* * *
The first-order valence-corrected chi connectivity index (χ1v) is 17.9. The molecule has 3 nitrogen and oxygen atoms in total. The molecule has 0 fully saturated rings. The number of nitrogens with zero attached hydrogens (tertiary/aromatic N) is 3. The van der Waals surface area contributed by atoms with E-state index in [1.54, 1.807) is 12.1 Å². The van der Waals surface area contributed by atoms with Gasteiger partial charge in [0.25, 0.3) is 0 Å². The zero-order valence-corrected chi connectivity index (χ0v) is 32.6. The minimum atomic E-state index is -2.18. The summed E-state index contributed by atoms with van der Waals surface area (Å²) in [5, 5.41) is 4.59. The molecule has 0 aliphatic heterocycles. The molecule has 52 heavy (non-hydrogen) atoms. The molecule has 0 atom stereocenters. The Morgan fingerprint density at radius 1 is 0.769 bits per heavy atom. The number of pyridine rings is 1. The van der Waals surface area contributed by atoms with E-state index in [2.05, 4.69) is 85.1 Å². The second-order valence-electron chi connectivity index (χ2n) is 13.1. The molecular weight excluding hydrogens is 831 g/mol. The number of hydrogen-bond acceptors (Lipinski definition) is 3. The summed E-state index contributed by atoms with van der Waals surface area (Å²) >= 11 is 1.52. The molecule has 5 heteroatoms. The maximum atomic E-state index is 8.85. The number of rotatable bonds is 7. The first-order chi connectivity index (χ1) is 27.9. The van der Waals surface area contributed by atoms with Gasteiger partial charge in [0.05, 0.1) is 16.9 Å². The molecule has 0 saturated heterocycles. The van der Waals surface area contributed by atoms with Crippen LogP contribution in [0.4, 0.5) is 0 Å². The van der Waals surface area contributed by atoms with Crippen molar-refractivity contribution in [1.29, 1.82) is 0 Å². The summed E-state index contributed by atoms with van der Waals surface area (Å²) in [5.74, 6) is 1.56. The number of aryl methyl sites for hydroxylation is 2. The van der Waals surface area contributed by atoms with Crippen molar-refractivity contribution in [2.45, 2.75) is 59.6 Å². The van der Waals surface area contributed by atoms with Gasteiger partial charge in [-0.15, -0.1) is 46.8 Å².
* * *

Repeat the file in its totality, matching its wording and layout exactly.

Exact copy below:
The first-order valence-corrected chi connectivity index (χ1v) is 17.9. The molecule has 3 nitrogen and oxygen atoms in total. The molecule has 0 fully saturated rings. The number of nitrogens with zero attached hydrogens (tertiary/aromatic N) is 3. The van der Waals surface area contributed by atoms with E-state index in [1.54, 1.807) is 12.1 Å². The van der Waals surface area contributed by atoms with Gasteiger partial charge in [0.25, 0.3) is 0 Å². The zero-order valence-corrected chi connectivity index (χ0v) is 32.6. The minimum atomic E-state index is -2.18. The summed E-state index contributed by atoms with van der Waals surface area (Å²) in [5, 5.41) is 4.59. The molecule has 0 aliphatic heterocycles. The molecule has 52 heavy (non-hydrogen) atoms. The molecule has 0 atom stereocenters. The Morgan fingerprint density at radius 1 is 0.769 bits per heavy atom. The number of pyridine rings is 1. The van der Waals surface area contributed by atoms with E-state index in [2.05, 4.69) is 85.1 Å². The second-order valence-electron chi connectivity index (χ2n) is 13.1. The molecular weight excluding hydrogens is 831 g/mol. The number of hydrogen-bond acceptors (Lipinski definition) is 3. The summed E-state index contributed by atoms with van der Waals surface area (Å²) >= 11 is 1.52. The molecule has 5 heteroatoms. The maximum atomic E-state index is 8.85. The number of rotatable bonds is 7. The first-order chi connectivity index (χ1) is 27.9. The van der Waals surface area contributed by atoms with Gasteiger partial charge in [0.05, 0.1) is 16.9 Å². The molecule has 0 saturated heterocycles. The van der Waals surface area contributed by atoms with Crippen LogP contribution in [0.4, 0.5) is 0 Å². The van der Waals surface area contributed by atoms with Crippen molar-refractivity contribution in [1.29, 1.82) is 0 Å². The summed E-state index contributed by atoms with van der Waals surface area (Å²) in [5.74, 6) is 1.56. The number of aryl methyl sites for hydroxylation is 2. The van der Waals surface area contributed by atoms with Crippen molar-refractivity contribution in [2.45, 2.75) is 59.6 Å². The van der Waals surface area contributed by atoms with Gasteiger partial charge in [-0.15, -0.1) is 46.8 Å².